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Foxconn's arduous struggle with labour woes in China

Publication Date : 11-10-2012

 

What is wrong with Foxconn?

Trouble has continued to dog the world's biggest assembler of electronics products, despite its taking steps this year to improve life for its Chinese workers.

Its moves in cutting long working hours and raising wages even earned praise from the United States-based Fair Labour Association, which audited three Foxconn factories in August.

All was well - until early last month, when the company was accused of forcing students to work as interns at its factories, to rush out Apple's new iPhone 5 orders.

Then, in the past two weeks, the Taiwanese electronics giant had to handle disruptions caused by a strike and a riot at two of its Chinese plants.

The incidents have again cast the spotlight on Foxconn, which shot to infamy in 2010 after a spate of bizarre workers' suicides, workplace accidents and accusations of suspect labour practices.

So what accounts for Foxconn's problems?

Observers told The Straits Times that one key reason that Foxconn's labour woes are not abating could be its sheer size.

It hires 1.2 million workers in China, who toil away at more than 10 factories in various cities such as Shenzhen, Zhengzhou and Taiyuan.

Said Renmin University labour expert Liu Erduo: "As it is the biggest employer and the world's largest contract manufacturer, it is natural that the spotlight will fall on it."

Another factor is Foxconn's unique practice of housing large numbers of workers in dormitories near factories so they can be rushed to work for urgent orders.

Some of its "factory towns" have up to 200,000 workers and feature facilities like canteens, hospitals and fire stations.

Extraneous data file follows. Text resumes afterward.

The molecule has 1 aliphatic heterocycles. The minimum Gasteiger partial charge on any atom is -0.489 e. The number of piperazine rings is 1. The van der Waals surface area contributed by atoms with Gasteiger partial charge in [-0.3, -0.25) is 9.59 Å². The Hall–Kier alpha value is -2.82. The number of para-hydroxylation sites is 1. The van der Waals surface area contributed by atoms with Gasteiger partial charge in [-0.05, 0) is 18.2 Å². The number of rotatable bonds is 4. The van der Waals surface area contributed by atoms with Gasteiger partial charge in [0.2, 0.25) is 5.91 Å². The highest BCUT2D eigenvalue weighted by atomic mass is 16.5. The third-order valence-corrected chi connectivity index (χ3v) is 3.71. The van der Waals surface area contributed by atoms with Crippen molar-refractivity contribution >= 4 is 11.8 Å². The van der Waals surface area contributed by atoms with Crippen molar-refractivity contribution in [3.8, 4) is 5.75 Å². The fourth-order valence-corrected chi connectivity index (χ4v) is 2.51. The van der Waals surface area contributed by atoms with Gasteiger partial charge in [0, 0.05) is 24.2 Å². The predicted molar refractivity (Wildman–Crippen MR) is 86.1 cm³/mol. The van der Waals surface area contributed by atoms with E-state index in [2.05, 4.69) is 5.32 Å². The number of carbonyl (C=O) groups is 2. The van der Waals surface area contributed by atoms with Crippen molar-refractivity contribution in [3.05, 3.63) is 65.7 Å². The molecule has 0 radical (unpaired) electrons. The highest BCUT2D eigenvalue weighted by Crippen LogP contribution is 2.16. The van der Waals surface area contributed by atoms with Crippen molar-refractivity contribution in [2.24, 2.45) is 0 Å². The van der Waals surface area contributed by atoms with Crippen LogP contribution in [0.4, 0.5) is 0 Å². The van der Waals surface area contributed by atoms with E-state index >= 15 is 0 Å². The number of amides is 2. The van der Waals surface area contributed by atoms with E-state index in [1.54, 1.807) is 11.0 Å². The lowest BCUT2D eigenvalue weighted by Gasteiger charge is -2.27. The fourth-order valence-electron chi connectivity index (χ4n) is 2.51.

Said Liu: "With large numbers of workers living together in one place, it is easier for tensions to arise and workers to mobilise themselves."

Dreadful living conditions also fuel discontent among workers, according to a recent report by the Shanghai Evening Post, whose reporter spent 10 days working undercover at Foxconn's plant in Shanxi province's Taiyuan city.

The reporter wrote: "The first night sleeping at the dormitory was a nightmare. The dormitory smelt like garbage when I walked in. It's like a mix of overnight garbage smell with that of sweat and foam."

The tensions could also be due to the security apparatus at its factories, which is known to treat workers harshly, said Geoffrey Crothall, research director at the China Labour Bulletin, a labour rights group based in Hong Kong.

He said another of Foxconn's challenges lies with the younger workers, who are more informed and vocal about their rights.

It explains why Foxconn is hogging headlines now, though it has seen its fair share of labour woes since it set foot in China in 1988.

Said Crothall: "The younger-generation workers are more aware of their rights and more willing to demand fair and decent pay and working conditions than their parents' generation."

To be fair, Foxconn is not the only bad apple among China's factories, say observers.

Based on CLB figures, Foxconn accounted for fewer than 10 out of a total of 206 strikes reported at Chinese manufacturers since January last year.

Foxconn has complained that it is being scrutinised unfairly due to its work with Apple, arguably the world's most famous consumer electronics company.

Sydney-based analyst Anita Chan refutes such claims, saying: "When workers protest and riot, they do not do so to single out Foxconn. When the scale is big, of course the incidents get into the news."

Also, China Labour Watch founder Li Qiang believes the spotlight on Foxconn is necessary, in order to improve the lot of China's lowly paid and poorly treated factory workers.

He said: "I don't think it's unfair. Foxconn and Apple are the biggest companies in their fields. They should set an example and improve conditions for workers."

Agreeing, Liu said Foxconn has to improve its management of workers because there are no alternatives to its business model of using large amounts of low-cost labour to churn out massive orders.

"It can only try to be more humane towards workers," he added.

 

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